(xix) A state could plead the right to legitimate cautionary defense, which is the right to respond trough armed force to the use of illegal imminent force. The difference with legitimate defense is that the attack foreseen in art. 51 of the Charter is yet to be consummated. The legitimate cautionary defense has five variables (the classic doctrine formula; the Webster formula, the interception, anticipation and accumulation of events). If it was used, in a wider sense without the existence of an already launched attack, the variant of interception would be controversial in the present international law. The application of the Webster formula was also considered formed after an incident between an American ship that was assisting the Canadian rebels in 1837. According to this variant, to proceed with the legitimate cautionary defense the threat must be overwhelming, and leave no room for deliberation nor allow the choice of the means to respond. The application of the formula is very difficult in the current reality of commercial vessel and aircraft interdiction. See: Jennings, R. Y. 1938. “The Caroline and McLeod Cases. In: American Journal of International Law”, Vol. 32, N°1, pp. 82-99; Dinstein, Yoram. 2001. War, Aggression and Self-Defense. UK: Cambridge University Press, Cambridge. The whole question is addressed in Alberto E. Dojas: “La doctrina de la intervención preventiva”.
(xx) The agreement between the United States and Panama establishes: The Parties agree that the Government of the Republic of Panama may extend, mutatis mutandis, all rights (...) concerning vessels suspected of proliferation by sea, claiming its nationality and located seaward of any State's territorial sea, to such third States as it may deem appropriate (...). Agreements have been signed with Bahamas; Belize; Croatia; Cyprus; Liberia; Malta; Marshall Islands; Mongolia y Panama. To see the full text of this agreements go to: http://www.state.gov/t/isn/c27733.htm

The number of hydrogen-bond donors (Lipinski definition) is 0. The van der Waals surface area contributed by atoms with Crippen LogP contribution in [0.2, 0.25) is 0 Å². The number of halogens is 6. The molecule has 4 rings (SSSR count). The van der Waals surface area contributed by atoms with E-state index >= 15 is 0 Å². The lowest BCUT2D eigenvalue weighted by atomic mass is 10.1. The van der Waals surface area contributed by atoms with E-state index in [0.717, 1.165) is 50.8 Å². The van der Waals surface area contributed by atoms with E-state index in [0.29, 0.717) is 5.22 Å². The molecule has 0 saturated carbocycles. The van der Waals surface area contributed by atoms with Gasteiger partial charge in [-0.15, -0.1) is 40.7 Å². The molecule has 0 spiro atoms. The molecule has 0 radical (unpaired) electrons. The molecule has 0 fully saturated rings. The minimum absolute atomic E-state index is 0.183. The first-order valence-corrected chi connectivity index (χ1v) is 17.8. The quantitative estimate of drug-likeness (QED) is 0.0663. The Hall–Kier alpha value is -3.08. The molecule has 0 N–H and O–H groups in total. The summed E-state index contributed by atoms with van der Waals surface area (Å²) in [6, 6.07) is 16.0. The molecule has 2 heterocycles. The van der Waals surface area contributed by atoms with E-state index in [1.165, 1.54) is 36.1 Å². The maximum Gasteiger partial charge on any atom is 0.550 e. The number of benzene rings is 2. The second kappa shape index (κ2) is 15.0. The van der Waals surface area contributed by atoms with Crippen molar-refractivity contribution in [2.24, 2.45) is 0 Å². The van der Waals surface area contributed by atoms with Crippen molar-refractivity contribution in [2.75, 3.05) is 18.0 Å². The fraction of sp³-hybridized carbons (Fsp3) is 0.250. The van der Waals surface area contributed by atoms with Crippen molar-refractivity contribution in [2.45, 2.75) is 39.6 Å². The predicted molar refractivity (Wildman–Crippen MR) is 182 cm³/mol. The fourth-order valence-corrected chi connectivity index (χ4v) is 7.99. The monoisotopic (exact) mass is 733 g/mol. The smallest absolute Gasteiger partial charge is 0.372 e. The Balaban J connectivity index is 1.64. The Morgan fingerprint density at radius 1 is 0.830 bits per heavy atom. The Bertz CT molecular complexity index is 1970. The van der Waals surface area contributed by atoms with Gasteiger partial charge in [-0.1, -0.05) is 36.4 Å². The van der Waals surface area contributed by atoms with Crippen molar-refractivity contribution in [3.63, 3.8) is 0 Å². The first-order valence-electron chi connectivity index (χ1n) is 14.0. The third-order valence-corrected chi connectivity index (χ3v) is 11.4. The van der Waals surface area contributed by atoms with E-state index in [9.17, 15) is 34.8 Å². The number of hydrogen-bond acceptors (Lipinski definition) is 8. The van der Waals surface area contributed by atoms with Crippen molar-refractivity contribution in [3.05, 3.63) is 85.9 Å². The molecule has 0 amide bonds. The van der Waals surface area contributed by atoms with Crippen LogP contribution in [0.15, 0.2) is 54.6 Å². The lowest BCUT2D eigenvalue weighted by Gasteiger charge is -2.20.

(xxi) Within the frame of the OMI, the 2005 Protocols on the Convention for the Suppression of Illicit Acts against the security of maritime navigation (SUA) and its Protocol on steady platforms of 1988, Grant a legal base for the interception of WMD (see: http://www.imo.org/home.asp?topic_id=910); In the ICAO, initiatives for the penalization of transport of WMD and related materials and crimes related to air transportation. See ICAO, Special Subcommittee for the preparation of one or more instruments on new and emergent menaces: Report, Second Meeting, Montreal, February 19–21, 2008. Available at: http:// www.icao.int/ icao/ en/leb/mtgs/ 2008/ LC_SC_NET2/docs/LC_SC-NET2_ Report_es.pdf. Also: Williams, Andrew S. 2007. “The interception of civil aircraft over the high seas in the global war on terror”. Air Force Law Review; Allen, Craig H.. 2007. “Maritime counter-proliferation operations and the rule of law”, In: Praeger Publishers, June. The interdiction of proliferating transport is, in reality, one of the aspects of a larger and wider process of not necessarily institutionalized material, technology and capital flux control mechanisms regarding terrorism and WMD. See: Shulman, Mark R. 2006. The PSI and the evolution of the law on the use of force, Houston Journal of International Law, Vol. 28, N°3, pag.772 y ss; Busch, Nathan E. & Joyner, Daniel H. (ed). 2009. “Combating Weapons of Mass Destruction. The future of International Nonproliferation Policy”. In: The University of Georgia Press, January.
(xxii) ”We must also build on our efforts to break up black markets, detect and intercept materials in transit, and use financial tools to disrupt this dangerous trade. Because this threat will be lasting, we should come together to turn efforts such as the Proliferation Security Initiative and the Global Initiative to Combat Nuclear Terrorism into durable international institutions. And we should start by having a Global Summit on Nuclear Security that the United States will host within the next year”. Barack Obama, April 5, 2009.